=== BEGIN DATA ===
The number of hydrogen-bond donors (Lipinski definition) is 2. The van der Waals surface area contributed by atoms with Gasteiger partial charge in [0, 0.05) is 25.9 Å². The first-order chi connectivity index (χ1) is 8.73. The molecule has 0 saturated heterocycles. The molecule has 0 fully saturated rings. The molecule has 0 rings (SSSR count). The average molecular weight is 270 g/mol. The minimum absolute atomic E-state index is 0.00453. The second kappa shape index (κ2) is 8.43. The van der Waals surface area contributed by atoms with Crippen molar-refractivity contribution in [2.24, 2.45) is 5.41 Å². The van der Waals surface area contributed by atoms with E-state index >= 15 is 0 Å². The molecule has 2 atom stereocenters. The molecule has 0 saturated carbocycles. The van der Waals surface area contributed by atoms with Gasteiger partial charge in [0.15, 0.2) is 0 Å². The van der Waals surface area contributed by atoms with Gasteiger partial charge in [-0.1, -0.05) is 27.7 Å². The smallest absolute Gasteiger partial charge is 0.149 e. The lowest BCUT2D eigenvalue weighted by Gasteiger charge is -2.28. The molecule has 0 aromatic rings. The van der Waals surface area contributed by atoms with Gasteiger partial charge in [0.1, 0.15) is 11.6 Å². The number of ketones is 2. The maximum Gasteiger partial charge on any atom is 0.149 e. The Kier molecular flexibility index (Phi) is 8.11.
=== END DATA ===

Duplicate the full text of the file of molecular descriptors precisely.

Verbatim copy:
The number of hydrogen-bond donors (Lipinski definition) is 2. The van der Waals surface area contributed by atoms with Gasteiger partial charge in [0, 0.05) is 25.9 Å². The first-order chi connectivity index (χ1) is 8.73. The molecule has 0 saturated heterocycles. The molecule has 0 fully saturated rings. The molecule has 0 rings (SSSR count). The average molecular weight is 270 g/mol. The minimum absolute atomic E-state index is 0.00453. The second kappa shape index (κ2) is 8.43. The van der Waals surface area contributed by atoms with Crippen molar-refractivity contribution in [2.24, 2.45) is 5.41 Å². The van der Waals surface area contributed by atoms with E-state index >= 15 is 0 Å². The molecule has 2 atom stereocenters. The molecule has 0 saturated carbocycles. The van der Waals surface area contributed by atoms with Gasteiger partial charge in [0.15, 0.2) is 0 Å². The van der Waals surface area contributed by atoms with Gasteiger partial charge in [-0.1, -0.05) is 27.7 Å². The smallest absolute Gasteiger partial charge is 0.149 e. The lowest BCUT2D eigenvalue weighted by Gasteiger charge is -2.28. The molecule has 0 aromatic rings. The van der Waals surface area contributed by atoms with Gasteiger partial charge in [0.1, 0.15) is 11.6 Å². The number of ketones is 2. The maximum Gasteiger partial charge on any atom is 0.149 e. The Kier molecular flexibility index (Phi) is 8.11.